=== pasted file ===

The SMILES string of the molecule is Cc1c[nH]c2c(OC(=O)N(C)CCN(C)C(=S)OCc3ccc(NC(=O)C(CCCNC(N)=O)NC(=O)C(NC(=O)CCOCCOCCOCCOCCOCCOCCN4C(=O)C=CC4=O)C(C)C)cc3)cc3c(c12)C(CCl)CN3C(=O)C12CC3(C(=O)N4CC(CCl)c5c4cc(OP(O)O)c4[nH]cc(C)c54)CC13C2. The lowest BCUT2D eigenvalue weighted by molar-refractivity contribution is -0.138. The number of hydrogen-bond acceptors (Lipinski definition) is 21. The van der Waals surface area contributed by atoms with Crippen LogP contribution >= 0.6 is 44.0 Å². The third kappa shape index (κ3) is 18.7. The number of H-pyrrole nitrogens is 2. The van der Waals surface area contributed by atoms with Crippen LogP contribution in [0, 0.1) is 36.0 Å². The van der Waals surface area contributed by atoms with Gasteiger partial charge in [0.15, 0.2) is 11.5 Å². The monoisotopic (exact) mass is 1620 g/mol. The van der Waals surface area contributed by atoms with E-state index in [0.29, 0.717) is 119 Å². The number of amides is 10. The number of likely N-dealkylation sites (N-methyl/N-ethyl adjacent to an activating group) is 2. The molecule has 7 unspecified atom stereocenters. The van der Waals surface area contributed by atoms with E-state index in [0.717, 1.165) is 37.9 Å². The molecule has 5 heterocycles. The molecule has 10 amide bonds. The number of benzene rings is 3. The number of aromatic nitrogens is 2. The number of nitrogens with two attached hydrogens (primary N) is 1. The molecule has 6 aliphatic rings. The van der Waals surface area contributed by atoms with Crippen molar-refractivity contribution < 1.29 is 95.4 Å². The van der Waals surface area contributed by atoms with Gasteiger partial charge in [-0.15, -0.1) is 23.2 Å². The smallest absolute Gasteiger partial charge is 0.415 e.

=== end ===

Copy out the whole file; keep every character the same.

The SMILES string of the molecule is Cc1c[nH]c2c(OC(=O)N(C)CCN(C)C(=S)OCc3ccc(NC(=O)C(CCCNC(N)=O)NC(=O)C(NC(=O)CCOCCOCCOCCOCCOCCOCCN4C(=O)C=CC4=O)C(C)C)cc3)cc3c(c12)C(CCl)CN3C(=O)C12CC3(C(=O)N4CC(CCl)c5c4cc(OP(O)O)c4[nH]cc(C)c54)CC13C2. The lowest BCUT2D eigenvalue weighted by molar-refractivity contribution is -0.138. The number of hydrogen-bond acceptors (Lipinski definition) is 21. The van der Waals surface area contributed by atoms with Crippen LogP contribution >= 0.6 is 44.0 Å². The third kappa shape index (κ3) is 18.7. The number of H-pyrrole nitrogens is 2. The van der Waals surface area contributed by atoms with Crippen LogP contribution in [0, 0.1) is 36.0 Å². The van der Waals surface area contributed by atoms with Gasteiger partial charge in [0.15, 0.2) is 11.5 Å². The monoisotopic (exact) mass is 1620 g/mol. The van der Waals surface area contributed by atoms with E-state index in [0.29, 0.717) is 119 Å². The number of amides is 10. The number of likely N-dealkylation sites (N-methyl/N-ethyl adjacent to an activating group) is 2. The molecule has 7 unspecified atom stereocenters. The van der Waals surface area contributed by atoms with E-state index in [0.717, 1.165) is 37.9 Å². The molecule has 5 heterocycles. The molecule has 10 amide bonds. The number of benzene rings is 3. The number of aromatic nitrogens is 2. The number of nitrogens with two attached hydrogens (primary N) is 1. The molecule has 6 aliphatic rings. The van der Waals surface area contributed by atoms with Crippen molar-refractivity contribution < 1.29 is 95.4 Å². The van der Waals surface area contributed by atoms with Gasteiger partial charge in [-0.15, -0.1) is 23.2 Å². The smallest absolute Gasteiger partial charge is 0.415 e.